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Volume 23 No. 13
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Have times passed the SWA title by?

The job title of senior woman administrator has been around college athletic departments since the 1980s, but some female leaders wonder if the designation is still necessary.

When the NCAA came up with the SWA role, it was intended to designate the highest-ranking woman in the athletic department as a way to provide more opportunities for women in the male-dominated profession. But as women have taken on more prominent roles in greater numbers, the SWA position has perhaps outlived its usefulness.

“That title served the athletic department well when it was initiated, but now it’s always misconstrued,” said Patti Phillips, CEO of Women Leaders in College Sports, formerly known as the National Association of Collegiate Women Athletics Administrators. “It’s supposed to be the highest-ranking woman, but a lot of times people think it’s the person who’s over women’s sports, which can create a stigma for someone trying to become an athletic director.”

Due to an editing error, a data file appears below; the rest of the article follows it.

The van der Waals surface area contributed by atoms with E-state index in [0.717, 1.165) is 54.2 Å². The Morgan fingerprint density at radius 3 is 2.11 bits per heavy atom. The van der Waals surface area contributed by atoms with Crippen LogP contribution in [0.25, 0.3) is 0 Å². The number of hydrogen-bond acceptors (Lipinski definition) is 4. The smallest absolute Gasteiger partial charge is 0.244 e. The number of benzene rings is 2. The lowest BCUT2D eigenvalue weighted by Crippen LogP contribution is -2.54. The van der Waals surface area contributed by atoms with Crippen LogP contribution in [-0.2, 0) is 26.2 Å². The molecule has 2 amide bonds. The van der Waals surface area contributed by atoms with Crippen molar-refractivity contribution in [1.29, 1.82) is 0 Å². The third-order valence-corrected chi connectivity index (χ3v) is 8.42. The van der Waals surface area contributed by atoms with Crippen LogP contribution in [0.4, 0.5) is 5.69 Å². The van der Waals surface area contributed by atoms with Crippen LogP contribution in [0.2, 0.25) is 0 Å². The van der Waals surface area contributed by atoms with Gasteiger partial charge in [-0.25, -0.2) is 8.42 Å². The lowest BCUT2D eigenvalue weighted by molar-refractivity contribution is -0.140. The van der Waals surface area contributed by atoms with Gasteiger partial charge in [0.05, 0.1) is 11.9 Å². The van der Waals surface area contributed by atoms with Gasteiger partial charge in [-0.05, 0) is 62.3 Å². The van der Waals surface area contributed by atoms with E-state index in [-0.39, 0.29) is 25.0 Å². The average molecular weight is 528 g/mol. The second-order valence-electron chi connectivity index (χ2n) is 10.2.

Phillips indicated that the NCAA is exploring whether the SWA designation will continue.

Debbie Yow, the AD at N.C. State, said she purposely avoided the SWA title as she moved through the ranks because she worried about being stereotyped an administrator for only women’s sports. But Sandy Barbour, the AD at Penn State, was SWA at multiple schools.

“Do we still need it? That’s up for debate,” Phillips said.